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Discussion Starter #1
Yesterday I decided to change the oil on my bike since the clutch had kind of a chatter to it. The oil in the bike looked fairly new, but who knows what the previous owner had in there. I used an OEM Yamaha oil filter (the one in there was the same, so that's good.)



But when I tried the pull the drain plug it was stuck, as if someone had installed it with an impact wrench! I put a six point 19mm socket on it and kept it square, but the plug went from looking like new to this:









I probably applied over 100 ft/lb of torque to get it to come loose. I sprayed CRC freeze off on it, smacked the socket with a hammer first, etc... Because I didn't want to round the ends off. But it just would not come loose. Finally it did come loose though and I got it out.



I didn't install it very tightly because I want it to come off again.



Is this common? Does the o-ring freeze to the case or what? I have dealt with similarly shaped Honda valve tappet covers getting dry welded to the heads of those bikes.



Is there any good way to prevent this from happening or did the previous owner just happen to be an angry gorilla?
 

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Discussion Starter #4
I don't think my plug was seized at the threads. I think the 'hat' part was stuck to the engine case by the rubber o-ring. I put grease on the rubber ring.. I was just curious if it's common for them to tighten up between oil changes.
 

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I don't think my plug was seized at the threads. I think the 'hat' part was stuck to the engine case by the rubber o-ring. I put grease on the rubber ring.. I was just curious if it's common for them to tighten up between oil changes.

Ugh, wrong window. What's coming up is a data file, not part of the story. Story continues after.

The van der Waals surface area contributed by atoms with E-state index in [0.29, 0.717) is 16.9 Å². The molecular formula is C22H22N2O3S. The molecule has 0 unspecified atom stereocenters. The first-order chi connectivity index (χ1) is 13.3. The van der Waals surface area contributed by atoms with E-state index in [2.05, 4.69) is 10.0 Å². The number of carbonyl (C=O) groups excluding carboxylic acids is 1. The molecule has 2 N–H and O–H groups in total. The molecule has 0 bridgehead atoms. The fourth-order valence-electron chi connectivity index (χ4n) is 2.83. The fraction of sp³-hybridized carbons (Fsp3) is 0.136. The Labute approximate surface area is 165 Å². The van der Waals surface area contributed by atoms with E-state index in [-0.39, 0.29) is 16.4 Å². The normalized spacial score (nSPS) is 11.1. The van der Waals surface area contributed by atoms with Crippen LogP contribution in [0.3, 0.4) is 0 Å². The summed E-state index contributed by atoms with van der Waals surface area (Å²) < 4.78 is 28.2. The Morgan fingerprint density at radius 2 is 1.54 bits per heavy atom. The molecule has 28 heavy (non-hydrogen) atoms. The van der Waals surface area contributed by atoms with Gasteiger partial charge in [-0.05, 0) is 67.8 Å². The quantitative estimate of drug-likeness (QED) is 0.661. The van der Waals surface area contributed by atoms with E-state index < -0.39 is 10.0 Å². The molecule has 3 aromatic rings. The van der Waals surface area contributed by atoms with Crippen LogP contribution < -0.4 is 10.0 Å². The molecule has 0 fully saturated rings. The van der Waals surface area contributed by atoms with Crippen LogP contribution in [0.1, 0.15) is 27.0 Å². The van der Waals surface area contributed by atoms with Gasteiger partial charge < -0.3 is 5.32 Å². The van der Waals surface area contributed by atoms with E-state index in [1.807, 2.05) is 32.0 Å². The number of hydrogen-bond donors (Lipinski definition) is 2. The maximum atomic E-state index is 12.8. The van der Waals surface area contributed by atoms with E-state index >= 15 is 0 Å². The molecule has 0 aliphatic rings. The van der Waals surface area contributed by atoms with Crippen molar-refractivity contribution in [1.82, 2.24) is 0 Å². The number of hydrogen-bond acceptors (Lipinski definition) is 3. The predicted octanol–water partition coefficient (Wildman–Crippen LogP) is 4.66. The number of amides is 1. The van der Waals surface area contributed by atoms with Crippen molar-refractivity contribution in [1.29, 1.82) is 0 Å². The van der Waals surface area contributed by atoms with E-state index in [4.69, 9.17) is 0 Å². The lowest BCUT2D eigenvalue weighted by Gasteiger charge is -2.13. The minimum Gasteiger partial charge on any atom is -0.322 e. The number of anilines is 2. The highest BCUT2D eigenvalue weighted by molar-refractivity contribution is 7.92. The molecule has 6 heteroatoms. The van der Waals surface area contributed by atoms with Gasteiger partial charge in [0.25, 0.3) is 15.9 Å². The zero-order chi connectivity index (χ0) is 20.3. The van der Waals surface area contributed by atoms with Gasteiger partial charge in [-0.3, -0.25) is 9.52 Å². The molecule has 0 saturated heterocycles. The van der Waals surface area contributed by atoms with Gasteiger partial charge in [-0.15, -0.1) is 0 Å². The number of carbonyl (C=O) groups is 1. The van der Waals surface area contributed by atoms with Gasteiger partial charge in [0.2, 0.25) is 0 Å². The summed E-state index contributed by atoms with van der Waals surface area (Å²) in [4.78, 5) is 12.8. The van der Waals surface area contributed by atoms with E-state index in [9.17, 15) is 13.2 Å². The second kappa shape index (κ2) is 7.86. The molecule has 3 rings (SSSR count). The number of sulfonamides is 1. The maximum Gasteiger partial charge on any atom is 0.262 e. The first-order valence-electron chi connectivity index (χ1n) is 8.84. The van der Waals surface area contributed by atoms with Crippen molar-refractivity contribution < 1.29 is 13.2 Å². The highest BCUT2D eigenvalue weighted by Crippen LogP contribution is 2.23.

Only if your oil changes are 5 years apart!




I lowered the torque value to 28 from 31 ft/lbs and haven't had any difficulty since. Probably ought to slap a new O-ring in there every five years.



And clean the flange and O-ring, even a tiny bit of very fine grit will cause problems at the next change.
 

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Discussion Starter #6
What's weird is that before I tried to remove it, it wasn't distorted as if someone had over-tightened it.



Good to know that it's not a common issue! Hopefully it'll come out easier the next time I need to get in there.
 

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Hopefully it'll come out easier the next time I need to get in there.


From the looks of your plug after removal, I'd get a new one. That's going to make it rather likely to bugger completely next removal, then you will have to resort to hammer and chisel.
 

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I have had a similar experience on my TW. My bolt end was pretty rounded off last time I had changed oil and I was hesitant to put it back on, but I was riding the next morning and didn't have any other options. It was already a little buggered up from previous oil changes (I think the shop that did one of my oil changes didn't follow torque specs). I was unable to get it off this last time without quite a bit of work.

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I initially attempted to file the edges down some, but I think the metal was already too weakened and just rounded back even worse. I ended up getting some bolt extractor sockets, and hammered on an 11/16th (after the rounding and the filing down that was the best fit) and it popped off. I also realize that the gear shift foot level is slightly in the way to get direct and clean access to the oil plug. I plan on simply removing that from now on to ensure it isn't tweaking the angle at all, ensuring to keep my replacement oil cap in better condition.

With that said, the recommended Yamaha 43n/m torque spec seems waaaaaay too tight for this plug. I put it closer to 30 this last time (honestly even that seems a bit tight... maybe because of the spring?)—I had intended on putting some anti-seize on there as well, but forgot :(

Anyways, I recommend removing the shift lever and ensure you're using a 6pt or similar socket vs. 12pt in general for removing the oil cap for maintenance. Also, get yourself a set of bolt extraction sockets just incase and a backup oil cap ;)